Life has a way of getting in the way of things - blogging intentions included. Alas.
Lately I've been trying to focus on my healing while simultaneously practicing in a way that supports the process. At first this was tremendously difficult as I apparently have some deep attachment issues to what I'm usually able to do. But the more I've practiced with modifications (bent knees in all forward folds, limited Kurmasana, Supta Kurmasana, Halasana, Baddha Konasana, etc.), the more I find it's really not so bad to practice in this way. I've discovered that the joy I get from being on the mat, being present, and breathing far outweighs any frustration that comes up due to limitation.
As I mentioned before, so much of the help I have received in dealing with this injury has come from the yoga world - both directly and indirectly in the form of blogs. For example, Lauren from Western Mind Eastern Thinking wrote an excellent post that spoke to me on several levels. She writes: "...the mental aspect is possibly the most difficult challenge of all. You literally need to just let go.
Let go of fear, let go of limitation, let go of no. Let go of
attachment to those feel good poses that may not feel so good anymore.
Let go of what was and welcome what is. Let go of excess and welcome balance."
Lauren also speaks of revisiting Primary series with renewed focus for its strength-building components. Of particular interest to me is a sentence in which she states: "Instead of trying to go deeper in my forward folds from my bendy spine,
I’m consciously creating resistance in my legs to feel the articulation
of the fold from the hip and femur sockets." Hmmm... I have a bendy spine. And not only that, but I suspect my lumbar strain and hamstring tendon strains have a lot to do with this.
Almost as if on cue then, Micqui from Ashtangi Angel posted an equally thought-provoking entry on her blog about just this problem. She writes that she's spent the last five years engaging her quadriceps in forward folds by lifting her kneecaps. That's a directive I've heard over and over again. I'm sure you've probably heard it, too. But why? Why in the world would I want to contract the FRONT of my leg if I'm trying to stretch the back? That makes no sense to me. It seems like it would be the equivalent of putting the breaks on.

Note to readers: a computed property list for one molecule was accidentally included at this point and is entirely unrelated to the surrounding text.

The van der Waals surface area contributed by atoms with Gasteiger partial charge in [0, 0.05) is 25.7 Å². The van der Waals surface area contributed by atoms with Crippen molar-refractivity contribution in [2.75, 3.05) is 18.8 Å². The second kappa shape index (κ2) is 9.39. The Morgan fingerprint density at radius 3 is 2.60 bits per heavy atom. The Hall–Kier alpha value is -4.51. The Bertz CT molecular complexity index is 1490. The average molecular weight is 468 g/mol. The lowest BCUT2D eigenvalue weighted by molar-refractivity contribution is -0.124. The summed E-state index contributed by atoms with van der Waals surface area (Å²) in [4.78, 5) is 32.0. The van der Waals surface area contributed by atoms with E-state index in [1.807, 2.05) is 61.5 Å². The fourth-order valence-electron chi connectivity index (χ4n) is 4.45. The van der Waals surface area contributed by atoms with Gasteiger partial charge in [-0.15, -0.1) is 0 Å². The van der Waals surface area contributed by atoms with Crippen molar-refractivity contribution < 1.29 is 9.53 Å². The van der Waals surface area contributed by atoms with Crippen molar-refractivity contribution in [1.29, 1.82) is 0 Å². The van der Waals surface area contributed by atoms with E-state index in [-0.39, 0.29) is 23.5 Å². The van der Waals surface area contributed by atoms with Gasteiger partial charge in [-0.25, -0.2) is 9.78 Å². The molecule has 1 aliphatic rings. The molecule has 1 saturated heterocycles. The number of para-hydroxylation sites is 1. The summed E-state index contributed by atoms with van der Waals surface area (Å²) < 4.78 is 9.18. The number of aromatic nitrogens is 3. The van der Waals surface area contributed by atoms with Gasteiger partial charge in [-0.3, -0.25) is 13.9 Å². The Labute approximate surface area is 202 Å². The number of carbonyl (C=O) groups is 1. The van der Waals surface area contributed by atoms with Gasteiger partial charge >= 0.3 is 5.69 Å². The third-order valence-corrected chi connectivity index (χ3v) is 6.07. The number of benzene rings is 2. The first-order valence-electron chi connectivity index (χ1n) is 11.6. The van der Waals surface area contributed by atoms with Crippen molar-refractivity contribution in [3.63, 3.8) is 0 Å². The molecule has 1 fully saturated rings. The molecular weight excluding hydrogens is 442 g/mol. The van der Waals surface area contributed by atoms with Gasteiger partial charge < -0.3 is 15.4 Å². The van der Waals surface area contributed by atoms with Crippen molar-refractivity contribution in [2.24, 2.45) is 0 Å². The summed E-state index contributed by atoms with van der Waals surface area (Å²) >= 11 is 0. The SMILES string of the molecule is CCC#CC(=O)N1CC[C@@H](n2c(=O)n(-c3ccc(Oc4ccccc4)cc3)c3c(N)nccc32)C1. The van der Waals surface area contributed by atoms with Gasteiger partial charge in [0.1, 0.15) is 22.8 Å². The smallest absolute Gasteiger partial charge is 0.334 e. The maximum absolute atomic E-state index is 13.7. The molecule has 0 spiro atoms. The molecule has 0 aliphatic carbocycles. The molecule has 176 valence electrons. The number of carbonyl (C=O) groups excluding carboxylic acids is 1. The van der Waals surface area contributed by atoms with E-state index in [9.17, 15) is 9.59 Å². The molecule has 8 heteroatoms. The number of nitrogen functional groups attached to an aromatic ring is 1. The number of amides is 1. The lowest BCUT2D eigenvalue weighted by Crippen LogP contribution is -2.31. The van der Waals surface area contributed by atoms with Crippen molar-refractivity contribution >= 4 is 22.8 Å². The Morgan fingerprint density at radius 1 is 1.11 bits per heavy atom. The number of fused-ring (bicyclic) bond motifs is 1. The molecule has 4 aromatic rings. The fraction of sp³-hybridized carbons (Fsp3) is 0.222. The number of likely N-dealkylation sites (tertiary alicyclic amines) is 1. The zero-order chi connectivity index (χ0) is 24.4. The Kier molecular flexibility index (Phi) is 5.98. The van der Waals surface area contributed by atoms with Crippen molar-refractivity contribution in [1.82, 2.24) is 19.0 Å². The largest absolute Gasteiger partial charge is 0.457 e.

Sure enough, Micqui states, "All lifting the kneecaps has resulted in is pain in the insertion of my
hamstrings from over-stretching without using reciprocal inhibition and
complete frustration with my practice." Um, hello. That is PRECISELY my problem! Instead Micqui advises that we engage all of the muscles of the quadriceps right up to the groin so that uddiyana bandha is engaged. I'm certainly willing to give this a try. I'm still not sure I completely grasp all of the nuances of reciprocal inhibition, but that must be what takes the pressure of of the hamstring connectors since Micqui's pain in the glute/hamstring area has disappeared!
Another sage warning from Micqui is that we should "Be aware of your body, when pain arises, you're doing something wrong, search it out and rectify it!! :)" I believe there's a lot of truth to that statement. If my injuries have taught me anything, let it be this. I'm still very much in the process of trying to work through them but I feel like valuable contributions from other yogis and yoginis have, at the very least, given me a decent jumping-off point.